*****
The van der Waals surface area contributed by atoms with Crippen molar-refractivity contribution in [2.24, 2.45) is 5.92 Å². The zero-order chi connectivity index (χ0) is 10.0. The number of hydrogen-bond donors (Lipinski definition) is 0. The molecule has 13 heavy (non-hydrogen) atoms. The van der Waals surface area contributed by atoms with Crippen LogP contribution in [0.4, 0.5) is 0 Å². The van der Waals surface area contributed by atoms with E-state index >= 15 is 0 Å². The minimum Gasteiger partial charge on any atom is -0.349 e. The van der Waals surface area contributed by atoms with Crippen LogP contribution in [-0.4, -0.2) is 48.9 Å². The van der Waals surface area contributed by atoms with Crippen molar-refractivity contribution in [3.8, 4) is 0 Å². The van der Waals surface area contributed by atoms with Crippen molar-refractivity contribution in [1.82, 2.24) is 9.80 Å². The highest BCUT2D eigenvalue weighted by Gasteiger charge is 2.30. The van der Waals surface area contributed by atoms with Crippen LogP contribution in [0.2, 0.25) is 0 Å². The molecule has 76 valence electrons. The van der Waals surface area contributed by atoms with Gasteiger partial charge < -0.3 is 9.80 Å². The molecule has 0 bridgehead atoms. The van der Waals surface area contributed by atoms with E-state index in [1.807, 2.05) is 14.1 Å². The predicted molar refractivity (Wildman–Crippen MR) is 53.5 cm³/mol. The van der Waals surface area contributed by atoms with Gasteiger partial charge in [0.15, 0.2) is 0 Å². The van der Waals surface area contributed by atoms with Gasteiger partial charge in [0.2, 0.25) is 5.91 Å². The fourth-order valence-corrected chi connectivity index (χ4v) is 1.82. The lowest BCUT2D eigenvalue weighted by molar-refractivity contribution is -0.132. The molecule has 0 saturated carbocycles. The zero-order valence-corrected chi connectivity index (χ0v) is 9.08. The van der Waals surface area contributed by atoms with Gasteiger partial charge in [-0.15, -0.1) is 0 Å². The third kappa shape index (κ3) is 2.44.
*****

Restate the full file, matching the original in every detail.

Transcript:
The van der Waals surface area contributed by atoms with Crippen molar-refractivity contribution in [2.24, 2.45) is 5.92 Å². The zero-order chi connectivity index (χ0) is 10.0. The number of hydrogen-bond donors (Lipinski definition) is 0. The molecule has 13 heavy (non-hydrogen) atoms. The van der Waals surface area contributed by atoms with Crippen LogP contribution in [0.4, 0.5) is 0 Å². The van der Waals surface area contributed by atoms with E-state index >= 15 is 0 Å². The minimum Gasteiger partial charge on any atom is -0.349 e. The van der Waals surface area contributed by atoms with Crippen LogP contribution in [-0.4, -0.2) is 48.9 Å². The van der Waals surface area contributed by atoms with Crippen molar-refractivity contribution in [3.8, 4) is 0 Å². The van der Waals surface area contributed by atoms with Crippen molar-refractivity contribution in [1.82, 2.24) is 9.80 Å². The highest BCUT2D eigenvalue weighted by Gasteiger charge is 2.30. The van der Waals surface area contributed by atoms with Crippen LogP contribution in [0.2, 0.25) is 0 Å². The molecule has 76 valence electrons. The van der Waals surface area contributed by atoms with Gasteiger partial charge < -0.3 is 9.80 Å². The molecule has 0 bridgehead atoms. The van der Waals surface area contributed by atoms with E-state index in [1.807, 2.05) is 14.1 Å². The predicted molar refractivity (Wildman–Crippen MR) is 53.5 cm³/mol. The van der Waals surface area contributed by atoms with Gasteiger partial charge in [0.15, 0.2) is 0 Å². The van der Waals surface area contributed by atoms with Gasteiger partial charge in [0.2, 0.25) is 5.91 Å². The fourth-order valence-corrected chi connectivity index (χ4v) is 1.82. The lowest BCUT2D eigenvalue weighted by molar-refractivity contribution is -0.132. The molecule has 0 saturated carbocycles. The zero-order valence-corrected chi connectivity index (χ0v) is 9.08. The van der Waals surface area contributed by atoms with Gasteiger partial charge in [-0.15, -0.1) is 0 Å². The third kappa shape index (κ3) is 2.44.